The EU and Britain have agreed to a historic trade deal, but what happens next for the EU?
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The EU and Britain have agreed to a historic trade deal, but what happens next for the EU?

Wednesday, 30 December 2020
This is an opinion article by an external contributor. The views belong to the writer.

After contentious talks, leaders in Britain and the European Union finally reached a deal on Brexit negotiations, leading to a 1,246-page document outlining the details of the trade agreement.

While the deal must be approved by both the British and European parliaments, it is expected that the two sides will reach a deal as the UK officially leaves the EU. In the wake of this agreement, and the process of Britain’s exit from the EU preceding it, one important question following this deal surrounds what will happen next for the European Union.

The exit of Britain for the European Union certainly represents a significant moment in the Union’s history. This not only presents a new economic reality for the EU, but sets an interesting precedent in which member states decide to leave the Union.

The European Union has generally proven itself to be a strong institution, even though it has faced a number of historical challenges. In particular, the Eurozone economic crisis exposed cracks in the EU framework, however the Union has endured in the wake of the largest economic threat to the bloc.

The exit of the United Kingdom for the EU, however, reflects new challenges for the Union aside from the difficulties of economic integration and coordination. Specifically, Brexit presents a social and political upheaval among citizens of a member state against the EU. 

So, where does this leave the European Union following Brexit and an official trade agreement between the two parties? Considering what is known at this point, there are two realities which the EU must face. First, France and Germany must maintain an amicable relationship for the foreseeable future. With the UK gone, France and Germany remain the centerpieces to stability in the EU.

While no single country, or two countries, can determine the fate of the entire EU, if tensions begin to rise between France and Germany from this point, the strength of the European Union is almost certain to be hampered. Second, the European Union must face the reality of two internal long-term threats, populism and breakdown in the rule of law. 

France and Germany: A Necessary Long-Term Partnership

With the exit of Britain, the EU loses a major piece of the Union’s economic strength. Following this loss, France and Germany become even more economically integral to the EU, as these two countries alone accounted for over 42 percent of EU GDP in 2019.

While France and Germany have been at odds in recent years on a number of issues, response to Britain’s exit from the EU, along with handling the uncertainty of problems surrounding the coronavirus, has appeared to bring the two countries closer together.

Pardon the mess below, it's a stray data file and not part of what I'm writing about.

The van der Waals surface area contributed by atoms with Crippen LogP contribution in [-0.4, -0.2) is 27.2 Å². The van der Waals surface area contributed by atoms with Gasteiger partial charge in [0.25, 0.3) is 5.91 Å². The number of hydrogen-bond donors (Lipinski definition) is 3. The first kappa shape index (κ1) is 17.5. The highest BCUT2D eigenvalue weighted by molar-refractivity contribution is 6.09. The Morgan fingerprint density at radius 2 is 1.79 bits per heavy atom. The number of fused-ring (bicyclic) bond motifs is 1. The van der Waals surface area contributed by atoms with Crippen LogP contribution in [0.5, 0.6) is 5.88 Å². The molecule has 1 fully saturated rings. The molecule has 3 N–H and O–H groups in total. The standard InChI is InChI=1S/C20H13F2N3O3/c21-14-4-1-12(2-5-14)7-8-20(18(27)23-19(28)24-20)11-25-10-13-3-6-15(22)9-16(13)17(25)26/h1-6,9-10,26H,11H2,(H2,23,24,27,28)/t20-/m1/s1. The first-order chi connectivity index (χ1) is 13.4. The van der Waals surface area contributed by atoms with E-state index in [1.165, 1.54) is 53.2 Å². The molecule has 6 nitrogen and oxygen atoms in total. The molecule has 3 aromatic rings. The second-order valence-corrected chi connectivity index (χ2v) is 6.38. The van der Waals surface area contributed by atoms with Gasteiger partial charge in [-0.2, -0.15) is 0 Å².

Franco-German cooperation as central actors within the EU dates back to the Cold War era, yet in the following decades the relationship weakened. This newly reinvigorated relationship between the two countries will need to continue as the European Union moves forward with its governance aims.

Importantly, if France and Germany, the remaining two largest economies within, and strategically important defenders of, the European Union, were to renew tensions or significant disagreements, the stability of the EU would appear increasingly uncertain at a time when the Union is facing greater scrutiny from opponents.

The Dual Challenges of Populism and Breakdown in the Rule of Law

Not only will the Franco-German relationship be of greater importance to the stability of the EU, but the ability for the Union as a whole to address two internal threats, populism and breakdown of the rule of law, will be integral to the future of EU stability.

Discontent with the European Union has long been a strand within European society and politics, but the growing power of parties within governments of member states taking clear stances against EU principles poses a major threat to the legitimacy of the Union.

Notably, leaders within the ruling Law and Justice party in Poland and Fidesz in Hungary have clashed with European leaders and regulatory bodies in recent months over their apparent attempts to undermine rule of law.

Even in larger member states, anti-EU sentiment, lack of trust in the EU, and support for parties such as the AfD in Germany, Five Star Movement in Italy, and National Rally in France, has risen in recent years. These internal pressures threaten the long-term stability of the EU much more moving forward than the exit of the UK after 2020.

What Happens Next?

While the exit of the UK from the European Union represents a significant moment in the economic and political trajectory of Europe, it is important to remember that the EU has faced, and weathered, issues throughout its history. The future of the EU, as well as its relationship with Britain, remains uncertain, but considering what is known at this time, two aspects of EU governance will remain central to the stability of the Union moving forward.

First, cooperation between France and Germany must remain strong in the future, as these two countries became even more significant within the EU after the exit from the second largest economy, and a major actor on the global stage, in the UK.

Second, facing the reality of dealing with internal discontent, reflecting in large part through the channels of populist sentiment and breakdown in the rule of law, is a necessity for countering threats to instability among the EU as a whole. The historic trade agreement reached between the European Union and Britain represents a new era for the EU, one in which cooperation and dealing with internal discontent is a greater necessity than ever before.